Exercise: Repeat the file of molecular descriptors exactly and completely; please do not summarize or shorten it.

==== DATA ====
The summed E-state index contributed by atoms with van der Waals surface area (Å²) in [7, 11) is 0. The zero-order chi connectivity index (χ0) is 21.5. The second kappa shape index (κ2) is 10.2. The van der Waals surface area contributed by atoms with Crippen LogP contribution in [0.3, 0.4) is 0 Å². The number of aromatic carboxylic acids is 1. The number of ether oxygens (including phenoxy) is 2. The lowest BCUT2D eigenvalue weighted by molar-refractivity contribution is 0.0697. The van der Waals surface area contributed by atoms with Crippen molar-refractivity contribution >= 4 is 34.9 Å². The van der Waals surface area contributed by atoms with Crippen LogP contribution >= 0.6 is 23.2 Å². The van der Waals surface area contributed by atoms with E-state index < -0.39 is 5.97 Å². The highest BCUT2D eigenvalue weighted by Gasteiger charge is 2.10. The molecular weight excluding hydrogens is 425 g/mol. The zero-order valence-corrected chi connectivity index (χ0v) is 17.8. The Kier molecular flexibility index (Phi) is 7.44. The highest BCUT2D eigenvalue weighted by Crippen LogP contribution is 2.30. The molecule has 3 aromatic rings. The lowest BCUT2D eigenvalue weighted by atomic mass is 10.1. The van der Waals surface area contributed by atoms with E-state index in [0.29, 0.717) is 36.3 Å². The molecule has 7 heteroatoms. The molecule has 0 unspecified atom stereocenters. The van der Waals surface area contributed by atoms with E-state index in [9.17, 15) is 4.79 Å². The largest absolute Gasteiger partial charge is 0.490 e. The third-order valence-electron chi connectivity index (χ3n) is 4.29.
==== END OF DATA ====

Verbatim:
The summed E-state index contributed by atoms with van der Waals surface area (Å²) in [7, 11) is 0. The zero-order chi connectivity index (χ0) is 21.5. The second kappa shape index (κ2) is 10.2. The van der Waals surface area contributed by atoms with Crippen LogP contribution in [0.3, 0.4) is 0 Å². The number of aromatic carboxylic acids is 1. The number of ether oxygens (including phenoxy) is 2. The lowest BCUT2D eigenvalue weighted by molar-refractivity contribution is 0.0697. The van der Waals surface area contributed by atoms with Crippen molar-refractivity contribution >= 4 is 34.9 Å². The van der Waals surface area contributed by atoms with Crippen LogP contribution >= 0.6 is 23.2 Å². The van der Waals surface area contributed by atoms with E-state index < -0.39 is 5.97 Å². The highest BCUT2D eigenvalue weighted by Gasteiger charge is 2.10. The molecular weight excluding hydrogens is 425 g/mol. The zero-order valence-corrected chi connectivity index (χ0v) is 17.8. The Kier molecular flexibility index (Phi) is 7.44. The highest BCUT2D eigenvalue weighted by Crippen LogP contribution is 2.30. The molecule has 3 aromatic rings. The lowest BCUT2D eigenvalue weighted by atomic mass is 10.1. The van der Waals surface area contributed by atoms with E-state index in [0.29, 0.717) is 36.3 Å². The molecule has 7 heteroatoms. The molecule has 0 unspecified atom stereocenters. The van der Waals surface area contributed by atoms with E-state index in [9.17, 15) is 4.79 Å². The largest absolute Gasteiger partial charge is 0.490 e. The third-order valence-electron chi connectivity index (χ3n) is 4.29.